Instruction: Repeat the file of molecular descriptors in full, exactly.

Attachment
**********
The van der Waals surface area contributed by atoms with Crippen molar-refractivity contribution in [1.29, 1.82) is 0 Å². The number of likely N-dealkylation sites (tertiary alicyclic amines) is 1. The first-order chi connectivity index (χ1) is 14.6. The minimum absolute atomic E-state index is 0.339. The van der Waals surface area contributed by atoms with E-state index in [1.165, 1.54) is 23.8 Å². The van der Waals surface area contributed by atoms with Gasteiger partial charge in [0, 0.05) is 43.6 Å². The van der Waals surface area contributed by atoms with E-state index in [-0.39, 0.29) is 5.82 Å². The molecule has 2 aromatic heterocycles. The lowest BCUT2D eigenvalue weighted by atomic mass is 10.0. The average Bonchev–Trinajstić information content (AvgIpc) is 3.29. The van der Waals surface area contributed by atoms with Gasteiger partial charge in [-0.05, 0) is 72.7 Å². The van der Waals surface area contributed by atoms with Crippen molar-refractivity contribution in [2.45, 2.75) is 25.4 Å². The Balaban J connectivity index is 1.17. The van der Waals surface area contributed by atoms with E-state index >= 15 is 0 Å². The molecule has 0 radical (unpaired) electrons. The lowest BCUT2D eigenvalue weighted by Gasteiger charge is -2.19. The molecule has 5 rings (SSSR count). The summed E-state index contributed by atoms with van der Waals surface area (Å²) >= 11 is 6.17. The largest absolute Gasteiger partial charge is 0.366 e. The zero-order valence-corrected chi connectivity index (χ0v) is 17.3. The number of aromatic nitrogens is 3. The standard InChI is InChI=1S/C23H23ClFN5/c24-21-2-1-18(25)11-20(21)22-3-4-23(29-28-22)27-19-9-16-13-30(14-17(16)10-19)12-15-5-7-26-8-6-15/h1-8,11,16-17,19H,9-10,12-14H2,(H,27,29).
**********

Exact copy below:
The van der Waals surface area contributed by atoms with Crippen molar-refractivity contribution in [1.29, 1.82) is 0 Å². The number of likely N-dealkylation sites (tertiary alicyclic amines) is 1. The first-order chi connectivity index (χ1) is 14.6. The minimum absolute atomic E-state index is 0.339. The van der Waals surface area contributed by atoms with E-state index in [1.165, 1.54) is 23.8 Å². The van der Waals surface area contributed by atoms with Gasteiger partial charge in [0, 0.05) is 43.6 Å². The van der Waals surface area contributed by atoms with E-state index in [-0.39, 0.29) is 5.82 Å². The molecule has 2 aromatic heterocycles. The lowest BCUT2D eigenvalue weighted by atomic mass is 10.0. The average Bonchev–Trinajstić information content (AvgIpc) is 3.29. The van der Waals surface area contributed by atoms with Gasteiger partial charge in [-0.05, 0) is 72.7 Å². The van der Waals surface area contributed by atoms with Crippen molar-refractivity contribution in [2.45, 2.75) is 25.4 Å². The Balaban J connectivity index is 1.17. The van der Waals surface area contributed by atoms with E-state index >= 15 is 0 Å². The molecule has 0 radical (unpaired) electrons. The lowest BCUT2D eigenvalue weighted by Gasteiger charge is -2.19. The molecule has 5 rings (SSSR count). The summed E-state index contributed by atoms with van der Waals surface area (Å²) >= 11 is 6.17. The largest absolute Gasteiger partial charge is 0.366 e. The zero-order valence-corrected chi connectivity index (χ0v) is 17.3. The number of aromatic nitrogens is 3. The standard InChI is InChI=1S/C23H23ClFN5/c24-21-2-1-18(25)11-20(21)22-3-4-23(29-28-22)27-19-9-16-13-30(14-17(16)10-19)12-15-5-7-26-8-6-15/h1-8,11,16-17,19H,9-10,12-14H2,(H,27,29).